One of the touchiest subjects concerning the use of technology in any workplace has got to be the policies concerning social media use and private account use. With the rise in popularity of bring your own device initiatives, some managers and supervisors have wondered about the legality of blocking certain websites or issuing mandates against certain online behaviors in the workplace. But there are plenty of good reasons to have a cautious policy in place, and even better reasons to make sure that everyone is on board.

Part of the goal of National Cyber Security Awareness Month is to make sure that companies have sound antivirus and anti-malware software in place, but also that they’re protecting their networks through clear policies on workplace cyber safety.

The very first problem with internet policies in the workplace might be the way they’re presented. Instead of focusing on the need for protecting valuable equipment, keeping IT protocols secure, and protecting employee and customer data, too often these policies spread a different message: you’re a lazy employee who would play on Facebook all day if we weren’t watching you.

If there’s an employee in your company who would spend hours at a time engaging in personal use of social media while on the clock, you have a problem that an internet filter won’t solve. Block the social media sites, and it will be solitaire or Candy Crush instead. But creating an environment in the workplace that practically accuses the entire staff of being dishonest isn’t the approach you want to take, especially not when your technology and sensitive data are at stake.

Simply outlawing or blocking social media, YouTube, personal emails, and similar internet use obviously sends the wrong message throughout your company. It’s hurtful and a largely inaccurate description of your workforce. Unfortunately, that seems to be the tactic that too many bosses take with social media use, while ignoring the very real purposes that social media serves. Now that sites like Facebook are a significant part of our culture, schools and teachers send messages to their class groups through the site, companies send out one-day-only specials through their pages, even news outlets and law enforcement agencies send out important updates through messages posted to their walls. Simply stating that social media is forbidden on company time is not only degrading and disruptive, it can lead to “sneaking” behaviors.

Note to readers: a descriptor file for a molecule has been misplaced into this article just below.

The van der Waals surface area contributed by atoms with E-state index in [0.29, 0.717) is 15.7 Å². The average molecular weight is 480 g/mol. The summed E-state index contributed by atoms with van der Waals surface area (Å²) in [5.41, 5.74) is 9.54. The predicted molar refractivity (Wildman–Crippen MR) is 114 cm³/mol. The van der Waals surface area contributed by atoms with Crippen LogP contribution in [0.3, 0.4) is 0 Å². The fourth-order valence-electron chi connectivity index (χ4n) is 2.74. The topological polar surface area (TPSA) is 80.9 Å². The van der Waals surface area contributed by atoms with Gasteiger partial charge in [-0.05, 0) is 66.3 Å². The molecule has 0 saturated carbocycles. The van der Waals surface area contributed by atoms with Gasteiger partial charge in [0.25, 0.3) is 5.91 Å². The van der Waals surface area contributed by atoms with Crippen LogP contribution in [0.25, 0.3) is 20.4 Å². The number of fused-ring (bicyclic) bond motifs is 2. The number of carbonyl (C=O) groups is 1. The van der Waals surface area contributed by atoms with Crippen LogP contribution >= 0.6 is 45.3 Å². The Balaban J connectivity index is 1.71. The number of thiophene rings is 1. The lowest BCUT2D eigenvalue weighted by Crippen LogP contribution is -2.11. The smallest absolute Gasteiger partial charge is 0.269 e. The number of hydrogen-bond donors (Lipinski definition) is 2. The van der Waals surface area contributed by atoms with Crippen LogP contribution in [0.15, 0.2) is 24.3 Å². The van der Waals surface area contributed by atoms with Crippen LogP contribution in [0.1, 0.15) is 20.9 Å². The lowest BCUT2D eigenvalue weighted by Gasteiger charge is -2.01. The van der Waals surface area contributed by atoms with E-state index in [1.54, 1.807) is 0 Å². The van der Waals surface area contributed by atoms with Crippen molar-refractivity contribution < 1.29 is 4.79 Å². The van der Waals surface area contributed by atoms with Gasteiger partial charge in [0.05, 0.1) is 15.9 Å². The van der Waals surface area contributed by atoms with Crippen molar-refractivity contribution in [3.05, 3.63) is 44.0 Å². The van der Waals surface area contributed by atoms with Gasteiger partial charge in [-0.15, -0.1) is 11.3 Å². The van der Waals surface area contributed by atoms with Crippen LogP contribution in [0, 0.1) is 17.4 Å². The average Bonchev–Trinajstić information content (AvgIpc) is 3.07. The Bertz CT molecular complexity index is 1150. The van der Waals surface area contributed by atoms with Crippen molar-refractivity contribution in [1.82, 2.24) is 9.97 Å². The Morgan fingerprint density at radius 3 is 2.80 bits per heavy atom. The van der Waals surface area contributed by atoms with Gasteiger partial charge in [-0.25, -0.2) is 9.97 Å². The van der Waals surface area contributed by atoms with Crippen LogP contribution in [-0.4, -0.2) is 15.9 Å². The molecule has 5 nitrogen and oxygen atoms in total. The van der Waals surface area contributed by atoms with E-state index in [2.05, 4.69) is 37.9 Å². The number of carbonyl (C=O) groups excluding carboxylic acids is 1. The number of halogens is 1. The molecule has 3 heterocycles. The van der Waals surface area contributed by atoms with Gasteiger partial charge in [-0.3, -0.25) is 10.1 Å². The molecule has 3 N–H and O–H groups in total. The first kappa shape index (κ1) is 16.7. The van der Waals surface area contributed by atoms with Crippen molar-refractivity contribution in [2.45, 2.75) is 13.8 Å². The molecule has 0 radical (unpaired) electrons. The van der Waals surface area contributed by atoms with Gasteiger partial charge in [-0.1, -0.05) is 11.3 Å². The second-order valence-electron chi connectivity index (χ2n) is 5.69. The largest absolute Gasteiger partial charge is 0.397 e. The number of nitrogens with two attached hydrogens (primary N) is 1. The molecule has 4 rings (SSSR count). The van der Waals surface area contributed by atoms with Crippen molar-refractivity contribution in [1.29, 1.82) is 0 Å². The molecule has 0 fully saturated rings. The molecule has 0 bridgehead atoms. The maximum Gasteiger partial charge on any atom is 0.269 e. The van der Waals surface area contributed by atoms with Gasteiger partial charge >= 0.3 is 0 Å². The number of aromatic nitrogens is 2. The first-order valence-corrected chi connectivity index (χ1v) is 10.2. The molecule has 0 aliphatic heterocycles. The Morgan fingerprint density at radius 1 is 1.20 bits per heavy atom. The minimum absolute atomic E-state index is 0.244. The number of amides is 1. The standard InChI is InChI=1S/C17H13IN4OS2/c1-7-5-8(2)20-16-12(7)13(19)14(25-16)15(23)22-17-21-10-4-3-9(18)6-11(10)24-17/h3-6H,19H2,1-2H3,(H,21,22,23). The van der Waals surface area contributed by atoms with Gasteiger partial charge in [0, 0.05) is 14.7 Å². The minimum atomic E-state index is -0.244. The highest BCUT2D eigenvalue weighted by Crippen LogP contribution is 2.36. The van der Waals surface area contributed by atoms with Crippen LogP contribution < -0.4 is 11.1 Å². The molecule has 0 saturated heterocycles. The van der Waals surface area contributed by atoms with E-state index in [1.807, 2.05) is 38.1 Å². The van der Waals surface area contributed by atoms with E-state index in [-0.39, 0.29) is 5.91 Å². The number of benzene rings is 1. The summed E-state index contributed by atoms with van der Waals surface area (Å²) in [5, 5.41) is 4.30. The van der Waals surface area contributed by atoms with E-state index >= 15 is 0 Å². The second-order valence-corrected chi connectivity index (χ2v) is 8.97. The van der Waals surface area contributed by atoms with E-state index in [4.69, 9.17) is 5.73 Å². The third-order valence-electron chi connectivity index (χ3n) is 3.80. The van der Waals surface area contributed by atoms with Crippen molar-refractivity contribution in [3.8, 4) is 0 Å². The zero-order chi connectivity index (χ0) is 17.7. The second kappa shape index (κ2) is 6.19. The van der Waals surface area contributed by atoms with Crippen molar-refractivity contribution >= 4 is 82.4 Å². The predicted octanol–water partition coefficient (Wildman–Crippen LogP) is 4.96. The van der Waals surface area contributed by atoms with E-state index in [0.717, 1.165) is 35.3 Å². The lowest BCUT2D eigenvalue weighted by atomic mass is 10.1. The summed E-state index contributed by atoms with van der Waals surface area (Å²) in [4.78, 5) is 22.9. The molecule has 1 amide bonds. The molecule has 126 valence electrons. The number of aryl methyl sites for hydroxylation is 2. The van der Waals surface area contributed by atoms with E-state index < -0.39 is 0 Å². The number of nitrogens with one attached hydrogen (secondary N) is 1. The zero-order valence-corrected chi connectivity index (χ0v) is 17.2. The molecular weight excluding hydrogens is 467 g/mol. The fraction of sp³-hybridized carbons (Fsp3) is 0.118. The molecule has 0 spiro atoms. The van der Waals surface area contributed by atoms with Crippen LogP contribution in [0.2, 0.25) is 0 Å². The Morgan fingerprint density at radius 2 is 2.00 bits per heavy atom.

Once someone discovers a way to go around an internet filter or uses his or her own device to access a site on the company’s network, then the real trouble can begin. That’s when antivirus software can be rendered ineffective, and when suspicious looking activity on work computers doesn’t get reported since the employee responsible would have to admit to violating the company policy.

Think this is a problem that only large companies face? Think again. The massive Target data breach that affected millions of the retailer’s customers last holiday season (and already has cost the corporation millions of dollars) has been linked back to a heating and air conditioning company that handled the HVAC repairs for a number of Target locations. An employee in that small business apparently opened a link in an email, therefore downloading malicious software to the HVAC company’s network. Once the connection between the HVAC and Target’s network was discovered, the software was then integrated into Target’s computers.

A far better company policy is one that understands the communication needs of employees, and acknowledges that the need to stay connected doesn’t stop just because an employee is on the clock. Explaining to your staff, “I understand social media is an important tool, so we ask that you limit your personal account use to breaks, during your lunch hour, or under extenuating circumstances,” will go a lot farther towards helping your staff feel valued and trusted; this can also carry over into the reporting of IT problems as they occur, instead of waiting for the servers to crash or a breach to happen, and the investigation into the causes. By educating your employees on the proper online behaviors and the allowable personal use times, you’ll foster a workplace that builds your staff up and lets them know they are valued team members, all while protecting your IT efforts and your data.

 

If you found this information helpful, you may want to consider taking part in the Identity Theft Resource Center's Anyone3 fundraising campaign.  For more information or to donate please visit http://www.idtheftcenter.org/anyone-3

 

 

 

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